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JSF-1

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Has it been stated anywhere if GO intends on increasing service during the closure. If driving times get bad enough I can see people from the burbs turning to GO to commute into downtown instead of driving (although not all of them obviously for one reason or another). It would be really nice if we had a functioning RER system (at least on the Lakeshore Lines) during this time.
 

TheTigerMaster

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We need to stop treating cycling infrastructure as optional. With the population of Downtown Toronto set to double, and with Downtown’s subway and streetcar network remaining grossly inadequate, the only way we’re going to move that many people efficiently across the core is with huge upticks in walking and cycling. Cycling is very much key to future growth and vitality of the core.

Trust me it pains me to say it, but bikes will not move anywhere near the amount of people in the downtown core compared to transit.
With hundreds of thousands of people living and working downtown, there’s no reason (besides our lack of will) why a very significant portion of downtown trips shouldn’t be completed by bike.
 

innsertnamehere

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Has it been stated anywhere if GO intends on increasing service during the closure. If driving times get bad enough I can see people from the burbs turning to GO to commute into downtown instead of driving (although not all of them obviously for one reason or another). It would be really nice if we had a functioning RER system (at least on the Lakeshore Lines) during this time.
GO absolutely is going to be increasing service, it’s been planning to ramp service over time for years.

RER itself won’t be finished construction by the time this starts next year obviously.. but GO service is increasing regardless.
 

DirectionNorth

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I think you forget buses and streetcars share road space as well, and are far more efficient then cars.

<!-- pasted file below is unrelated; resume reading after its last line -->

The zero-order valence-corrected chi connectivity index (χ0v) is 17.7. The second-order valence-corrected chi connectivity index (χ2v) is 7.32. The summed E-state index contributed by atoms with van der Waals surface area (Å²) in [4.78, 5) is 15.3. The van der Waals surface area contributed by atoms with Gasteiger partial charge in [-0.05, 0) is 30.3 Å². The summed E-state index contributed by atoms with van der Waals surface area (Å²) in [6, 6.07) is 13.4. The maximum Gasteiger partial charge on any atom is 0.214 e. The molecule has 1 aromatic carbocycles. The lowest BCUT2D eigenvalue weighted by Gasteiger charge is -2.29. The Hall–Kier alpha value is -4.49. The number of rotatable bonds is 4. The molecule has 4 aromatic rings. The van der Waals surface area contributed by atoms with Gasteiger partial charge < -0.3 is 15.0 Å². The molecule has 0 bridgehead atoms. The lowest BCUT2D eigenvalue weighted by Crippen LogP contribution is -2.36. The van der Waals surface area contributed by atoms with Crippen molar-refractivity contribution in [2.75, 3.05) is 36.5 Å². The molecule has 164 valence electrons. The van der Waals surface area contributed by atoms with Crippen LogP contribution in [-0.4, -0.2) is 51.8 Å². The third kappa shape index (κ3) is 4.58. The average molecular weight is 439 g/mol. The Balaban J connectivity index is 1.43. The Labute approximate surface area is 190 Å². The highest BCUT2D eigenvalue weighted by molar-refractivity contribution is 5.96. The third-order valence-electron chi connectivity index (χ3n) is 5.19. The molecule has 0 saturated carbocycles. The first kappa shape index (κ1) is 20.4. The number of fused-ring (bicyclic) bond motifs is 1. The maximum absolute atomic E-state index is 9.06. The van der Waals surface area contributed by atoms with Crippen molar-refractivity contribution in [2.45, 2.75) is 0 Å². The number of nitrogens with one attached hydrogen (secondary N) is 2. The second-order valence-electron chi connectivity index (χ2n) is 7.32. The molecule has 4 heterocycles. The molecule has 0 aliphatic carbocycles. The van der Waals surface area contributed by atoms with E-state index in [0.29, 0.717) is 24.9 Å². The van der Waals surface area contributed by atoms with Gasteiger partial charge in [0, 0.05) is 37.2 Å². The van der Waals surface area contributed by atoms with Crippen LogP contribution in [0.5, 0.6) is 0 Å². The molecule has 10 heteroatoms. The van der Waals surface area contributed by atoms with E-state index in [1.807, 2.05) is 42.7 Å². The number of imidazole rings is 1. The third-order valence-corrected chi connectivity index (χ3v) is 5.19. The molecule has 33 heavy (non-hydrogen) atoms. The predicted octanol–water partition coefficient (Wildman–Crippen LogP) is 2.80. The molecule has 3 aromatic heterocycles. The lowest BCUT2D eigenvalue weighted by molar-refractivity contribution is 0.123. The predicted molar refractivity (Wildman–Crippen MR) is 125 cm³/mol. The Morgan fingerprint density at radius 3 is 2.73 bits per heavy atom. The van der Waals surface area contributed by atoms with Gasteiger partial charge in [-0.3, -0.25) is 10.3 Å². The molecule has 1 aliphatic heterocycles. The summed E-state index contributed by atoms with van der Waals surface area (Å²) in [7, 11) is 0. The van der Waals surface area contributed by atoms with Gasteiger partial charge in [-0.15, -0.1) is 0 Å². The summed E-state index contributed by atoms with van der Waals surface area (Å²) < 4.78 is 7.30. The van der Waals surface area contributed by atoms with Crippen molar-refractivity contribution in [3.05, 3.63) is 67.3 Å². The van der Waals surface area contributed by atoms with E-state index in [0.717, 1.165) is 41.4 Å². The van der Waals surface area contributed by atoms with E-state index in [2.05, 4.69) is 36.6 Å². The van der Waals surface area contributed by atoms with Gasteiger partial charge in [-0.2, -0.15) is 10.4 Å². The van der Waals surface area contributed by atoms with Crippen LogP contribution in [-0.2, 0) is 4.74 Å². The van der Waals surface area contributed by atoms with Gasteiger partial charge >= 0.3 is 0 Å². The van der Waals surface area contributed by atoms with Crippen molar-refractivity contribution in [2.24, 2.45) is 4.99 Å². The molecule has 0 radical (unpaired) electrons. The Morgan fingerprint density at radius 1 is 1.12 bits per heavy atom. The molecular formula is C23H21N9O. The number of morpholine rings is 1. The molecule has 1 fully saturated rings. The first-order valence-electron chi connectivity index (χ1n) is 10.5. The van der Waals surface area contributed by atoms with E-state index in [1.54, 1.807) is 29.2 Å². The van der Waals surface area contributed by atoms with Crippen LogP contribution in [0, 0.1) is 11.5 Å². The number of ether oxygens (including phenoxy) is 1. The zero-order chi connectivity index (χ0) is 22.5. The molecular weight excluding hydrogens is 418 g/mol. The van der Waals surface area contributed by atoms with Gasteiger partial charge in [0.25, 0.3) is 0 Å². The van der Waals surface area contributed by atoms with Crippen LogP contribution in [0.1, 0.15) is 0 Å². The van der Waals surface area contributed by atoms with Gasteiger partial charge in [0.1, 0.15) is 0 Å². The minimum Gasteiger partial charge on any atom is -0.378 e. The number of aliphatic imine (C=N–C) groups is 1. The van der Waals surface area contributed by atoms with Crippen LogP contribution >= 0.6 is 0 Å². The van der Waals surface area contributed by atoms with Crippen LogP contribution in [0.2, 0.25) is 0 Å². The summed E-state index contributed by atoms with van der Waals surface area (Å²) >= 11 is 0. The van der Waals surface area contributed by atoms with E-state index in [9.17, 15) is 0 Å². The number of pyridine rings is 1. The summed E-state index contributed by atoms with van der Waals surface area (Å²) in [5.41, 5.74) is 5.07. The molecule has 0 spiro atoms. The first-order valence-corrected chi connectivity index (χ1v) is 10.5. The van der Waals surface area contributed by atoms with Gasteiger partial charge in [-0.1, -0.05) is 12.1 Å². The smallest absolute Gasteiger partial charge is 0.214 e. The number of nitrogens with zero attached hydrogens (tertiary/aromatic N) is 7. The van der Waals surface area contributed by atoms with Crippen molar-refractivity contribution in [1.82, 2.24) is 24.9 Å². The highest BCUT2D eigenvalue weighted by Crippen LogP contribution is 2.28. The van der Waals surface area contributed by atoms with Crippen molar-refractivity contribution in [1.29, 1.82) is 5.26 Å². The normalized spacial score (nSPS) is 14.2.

So we ... close the streets to cars? I'm fairly sure I said somewhere that transit lanes would be a good solution.
How do you know this? Will the Yonge Street bike lanes become permanent automatically even though they are currently temporary? I understand your pessimism because we're talking about Toronto, but have a bit of hope.
I'm a pessimist. :)
Again radical, but get rid of on-street parking on a couple arterials
Can we do that everywhere?
and make them transit/HOV lanes during peak periods at least.
Yes!
Businesses will hate it, but they will already be losing business because of the heavy/lengthy construction.
There's a fairly substantial body of research showing that closing streets to cars will increase business. In an environment like DT, I think we should implement some more King St Pilots.
Trust me it pains me to say it, but bikes will not move anywhere near the amount of people in the downtown core compared to transit.
I don't see a reason for this to be true; you don't need to pay a fare, and they move people with much less road space than cars.
Most especially in the winter time. I'm not saying get rid of them forever, but this is a case where we have a critical infrastructure project that will effect tens of thousands of people for what will be almost a decade. Like I said it's a radical idea, but it needs to be considered in this specific case. I'll give you an example why: a commute via TTC from Etobicoke to Yonge/Queen taking 1 hour today will easily turn into 1 hour 30 mins at the minimum once this project gets underway.
Transit ... lanes?
Which brings me to another point: fare integration better damn well be in place long before this project sees heavy construction, because very few will be willing to put up with that kind of dreadful commute.
Let's hope so.
 

evandyk

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I think most people going from Etobicoke to Queen station are taking the subway, which won't be affected. The Queen streetcar absolutely will be, which is all the more reason to get the smallish number of cars that use Queen street off of it, so that the streetcar can carry the many people who use it unimpeded.
 

TheTigerMaster

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I'll give you an example why: a commute via TTC from Etobicoke to Yonge/Queen taking 1 hour today will easily turn into 1 hour 30 mins at the minimum once this project gets underway.

Transit ... lanes?
I’m, yea. I was gonna say that the TTC wanted a Queen Street transit priority system, similar to what we want on King, and they were looking to implement it at the same time period anyways. Get on with it.